Coronavirus – Update 25 March 2020

Job Retention Scheme and VAT Deferral’

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The purpose of this message is to give you as much information as is currently available about two key assistance packages recently announced by government to help businesses cope with the cashflow impact of COVID-19 - the Job Retention Scheme (JRS, also known as 'furloughing'), and the VAT Deferral Scheme.

The official government site listing help made available during this pandemic is located here - it is worth checking on a regular basis. However, it, like all government sites at the moment, is light on detail, and so this email is intended to, as best we can, 'fill in the blanks'.

Coronavirus Job Retention Scheme

1. How should companies claim their grants?

The Treasury and HM Revenue & Customs are still working this out and officials will put all confirmed details on the coronavirus business support website -

Importantly, the government has pledged to cover the employment costs of furloughed workers backdated to March 1. This, they hope, will encourage companies to not lay off staff, but instead claim for the period since workers were told to go home. But note that the grant can only be claimed from the point at which a worker has been furloughed, not prior. And to be 'furloughed' an employee must undertake no work for the company whatsoever from that point until they are reinstated - they cannot answer emails or telephone calls on behalf of the employer during the furlough period.

If you wish for an employee to continue working for you but at reduced hours, then this is not furloughing; you will not be eligible for a grant. You can either furlough an employee (they do no work and you claim back 80% of their wages up to £2,500 per month), keep them on full or negotiated reduced hours and pay, or make them redundant. Really your options are between retaining or furloughing - there is no sense or financial benefit in making people redundant; indeed there will be an immediate cost and cash flow hit in doing so.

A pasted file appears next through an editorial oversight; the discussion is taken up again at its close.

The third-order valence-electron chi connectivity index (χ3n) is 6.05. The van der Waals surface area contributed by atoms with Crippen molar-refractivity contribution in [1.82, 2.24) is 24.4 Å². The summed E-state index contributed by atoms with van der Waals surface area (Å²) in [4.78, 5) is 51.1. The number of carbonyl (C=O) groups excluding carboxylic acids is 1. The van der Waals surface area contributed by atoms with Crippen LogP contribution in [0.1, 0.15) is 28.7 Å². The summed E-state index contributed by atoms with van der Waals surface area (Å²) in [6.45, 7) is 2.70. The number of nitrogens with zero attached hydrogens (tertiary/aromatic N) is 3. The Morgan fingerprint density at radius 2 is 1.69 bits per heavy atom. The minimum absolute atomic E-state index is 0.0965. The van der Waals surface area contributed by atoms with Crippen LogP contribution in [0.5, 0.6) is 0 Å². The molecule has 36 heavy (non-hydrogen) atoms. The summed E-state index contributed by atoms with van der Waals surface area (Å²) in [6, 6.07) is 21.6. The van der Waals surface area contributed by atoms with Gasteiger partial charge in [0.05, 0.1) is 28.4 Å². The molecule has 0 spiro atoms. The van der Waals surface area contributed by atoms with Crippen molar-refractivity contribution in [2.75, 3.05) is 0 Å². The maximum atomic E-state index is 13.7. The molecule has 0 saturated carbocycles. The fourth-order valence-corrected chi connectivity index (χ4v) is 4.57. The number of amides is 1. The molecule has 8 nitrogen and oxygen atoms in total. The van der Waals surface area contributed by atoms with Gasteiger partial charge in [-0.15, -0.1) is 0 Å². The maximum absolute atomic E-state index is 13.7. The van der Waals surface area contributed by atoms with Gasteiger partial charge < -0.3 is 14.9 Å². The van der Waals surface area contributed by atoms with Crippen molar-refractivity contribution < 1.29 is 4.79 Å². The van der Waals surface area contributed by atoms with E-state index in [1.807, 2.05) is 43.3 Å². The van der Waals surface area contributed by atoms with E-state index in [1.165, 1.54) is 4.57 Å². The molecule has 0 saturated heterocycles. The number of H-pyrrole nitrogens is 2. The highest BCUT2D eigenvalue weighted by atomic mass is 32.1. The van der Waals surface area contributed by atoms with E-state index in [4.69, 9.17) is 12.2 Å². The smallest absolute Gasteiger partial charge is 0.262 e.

Companies with employees on zero hour contracts can use the monthly pay in February as a benchmark for each person’s pay when furloughed. If any employee did not work in that month, they should claim universal credit, the Treasury said.

Companies with staff who have to stay at home to look after young children are likely to be allowed to claim compensation if they furlough these workers because the government prefers this solution to people being made redundant.

2. Do companies have to pay 20 per cent of workers’ wages?

No. Having been written in such a hurry, the chancellor’s announcement last Friday was unclear on this point. Treasury officials were horrified at the weekend to find that many companies were still planning to lay off staff because they thought they would still have to pay 20 per cent of wages.

Instead, companies should pay 80 per cent of workers’ wages up to £2,500 a month once they have been furloughed, officials said, and they will retrospectively be able to claim for that amount. They should do this using normal payroll systems, deducting tax and national insurance under the pay as you earn (PAYE) system. 

If employers want to top up pay levels, they can, but will not be able to claim for more than 80 per cent of £3,125, equivalent to a gross salary of £2,500. 

The big outstanding issue is what happens to employers’ national insurance contributions, which amount to about 13.8 per cent of the majority of a worker’s salary. This has not been decided yet. 

Questioned about this, a Treasury spokesperson said: “We are working on getting some more detailed guidance out there as soon as possible on NICs.” 

3. How can companies without cash flow pay their workers’ wages?

Officials expect companies to borrow in the short term to fund the wage package until the job retention scheme is running and companies can claim for the wages paid. 

The main source of funds for this will be the deferral of value added tax payments for the quarter until June 2020 which do not have to be paid until March 2021.